The Colombian Office of the UN High Commissioner of Human Rights (UNHCR) released a statement Monday congratulating Colombia on its efforts to ensure “freedom, security and transparency” in Sunday’s congressional and primary elections.
Christian Salazar, the UNHCR representative in Colombia, hailed the elections as “the most peaceful in many years.”
The statement praised the authorities for their efforts to prevent violence and provide the “best conditions” for the elections.
The voting “took place in a general atmosphere of calm and there was a significant reduction in violence compared to recent elections,” according to the UN.
The statement noted a reduction in guerrilla activity, with only ten attacks by guerrilla group the FARC recorded on Sunday, compared to 71 in the elections of March 2006.
The UN did however have some criticism of the process, with complaints about electoral crime, including fraud and vote-selling, and a lack of female candidates.
Praise for the Colombian authorities is rare from from the UNHCHR, which earlier this month released a report criticizing ongoing violations of human rights and abuses of power taking place in Colombia. The report said that while security has improved in the country, a “climate of terror” still exists for certain groups.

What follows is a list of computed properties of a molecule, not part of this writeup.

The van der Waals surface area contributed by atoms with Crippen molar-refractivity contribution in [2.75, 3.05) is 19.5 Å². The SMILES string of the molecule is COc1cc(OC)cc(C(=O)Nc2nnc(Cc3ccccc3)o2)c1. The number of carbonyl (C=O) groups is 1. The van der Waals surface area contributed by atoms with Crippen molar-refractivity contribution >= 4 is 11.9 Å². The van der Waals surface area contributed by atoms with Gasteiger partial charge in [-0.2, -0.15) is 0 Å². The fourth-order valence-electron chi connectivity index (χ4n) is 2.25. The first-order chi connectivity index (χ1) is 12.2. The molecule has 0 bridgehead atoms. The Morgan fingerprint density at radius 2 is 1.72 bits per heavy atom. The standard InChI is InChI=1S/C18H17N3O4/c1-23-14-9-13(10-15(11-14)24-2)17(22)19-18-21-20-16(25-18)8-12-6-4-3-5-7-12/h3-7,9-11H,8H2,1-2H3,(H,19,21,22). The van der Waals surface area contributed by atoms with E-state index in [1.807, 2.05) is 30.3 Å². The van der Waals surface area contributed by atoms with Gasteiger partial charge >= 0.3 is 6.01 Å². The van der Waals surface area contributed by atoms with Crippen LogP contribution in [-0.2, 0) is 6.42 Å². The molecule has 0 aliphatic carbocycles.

Colombia’s measure to ensure security for Sunday’s elections include a weekend-long ban on selling alcohol, restrictions on carrying firearms until 6 AM Wednesday, and the posting of over 100,000 members of the armed forces and national police to guard polling booths.
The heightened security ensured that the elections took place peacefully: Bogota, which sees five or six murders on an average Sunday, did not register a single act of violence on election day, according to the district’s government secretary.
Colombian Defense Minister Gabriel Silva said Sunday that despite a few incidents, which were quickly dealt with, these congressional elections were Colombia’s calmest in 25 years.